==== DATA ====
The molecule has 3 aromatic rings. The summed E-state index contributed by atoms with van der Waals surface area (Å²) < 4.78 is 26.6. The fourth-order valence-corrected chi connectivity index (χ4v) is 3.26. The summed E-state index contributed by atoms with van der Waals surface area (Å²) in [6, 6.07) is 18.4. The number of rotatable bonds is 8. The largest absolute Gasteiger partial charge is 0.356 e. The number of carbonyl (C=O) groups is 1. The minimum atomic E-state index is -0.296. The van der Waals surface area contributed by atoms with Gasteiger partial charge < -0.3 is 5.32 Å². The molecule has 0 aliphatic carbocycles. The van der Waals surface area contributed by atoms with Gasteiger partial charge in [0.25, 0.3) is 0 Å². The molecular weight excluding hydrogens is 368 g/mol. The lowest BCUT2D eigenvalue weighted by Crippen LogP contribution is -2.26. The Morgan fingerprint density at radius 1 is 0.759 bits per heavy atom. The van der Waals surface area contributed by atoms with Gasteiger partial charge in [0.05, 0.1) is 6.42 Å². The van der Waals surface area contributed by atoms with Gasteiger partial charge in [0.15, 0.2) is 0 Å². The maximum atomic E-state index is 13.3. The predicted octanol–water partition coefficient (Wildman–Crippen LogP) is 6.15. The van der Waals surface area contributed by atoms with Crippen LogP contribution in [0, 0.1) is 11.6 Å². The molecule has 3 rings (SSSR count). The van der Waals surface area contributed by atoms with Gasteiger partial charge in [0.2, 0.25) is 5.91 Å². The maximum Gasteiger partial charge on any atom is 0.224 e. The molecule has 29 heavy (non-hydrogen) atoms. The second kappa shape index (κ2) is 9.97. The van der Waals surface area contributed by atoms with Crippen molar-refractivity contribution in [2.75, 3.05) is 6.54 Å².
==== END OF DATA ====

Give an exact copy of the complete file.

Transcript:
The molecule has 3 aromatic rings. The summed E-state index contributed by atoms with van der Waals surface area (Å²) < 4.78 is 26.6. The fourth-order valence-corrected chi connectivity index (χ4v) is 3.26. The summed E-state index contributed by atoms with van der Waals surface area (Å²) in [6, 6.07) is 18.4. The number of rotatable bonds is 8. The largest absolute Gasteiger partial charge is 0.356 e. The number of carbonyl (C=O) groups is 1. The minimum atomic E-state index is -0.296. The van der Waals surface area contributed by atoms with Gasteiger partial charge < -0.3 is 5.32 Å². The molecule has 0 aliphatic carbocycles. The van der Waals surface area contributed by atoms with Gasteiger partial charge in [0.25, 0.3) is 0 Å². The molecular weight excluding hydrogens is 368 g/mol. The lowest BCUT2D eigenvalue weighted by Crippen LogP contribution is -2.26. The Morgan fingerprint density at radius 1 is 0.759 bits per heavy atom. The van der Waals surface area contributed by atoms with Gasteiger partial charge in [0.05, 0.1) is 6.42 Å². The van der Waals surface area contributed by atoms with Gasteiger partial charge in [0.15, 0.2) is 0 Å². The maximum atomic E-state index is 13.3. The predicted octanol–water partition coefficient (Wildman–Crippen LogP) is 6.15. The van der Waals surface area contributed by atoms with Crippen LogP contribution in [0, 0.1) is 11.6 Å². The molecule has 3 rings (SSSR count). The van der Waals surface area contributed by atoms with Gasteiger partial charge in [0.2, 0.25) is 5.91 Å². The maximum Gasteiger partial charge on any atom is 0.224 e. The molecule has 29 heavy (non-hydrogen) atoms. The second kappa shape index (κ2) is 9.97. The van der Waals surface area contributed by atoms with Crippen molar-refractivity contribution in [2.75, 3.05) is 6.54 Å².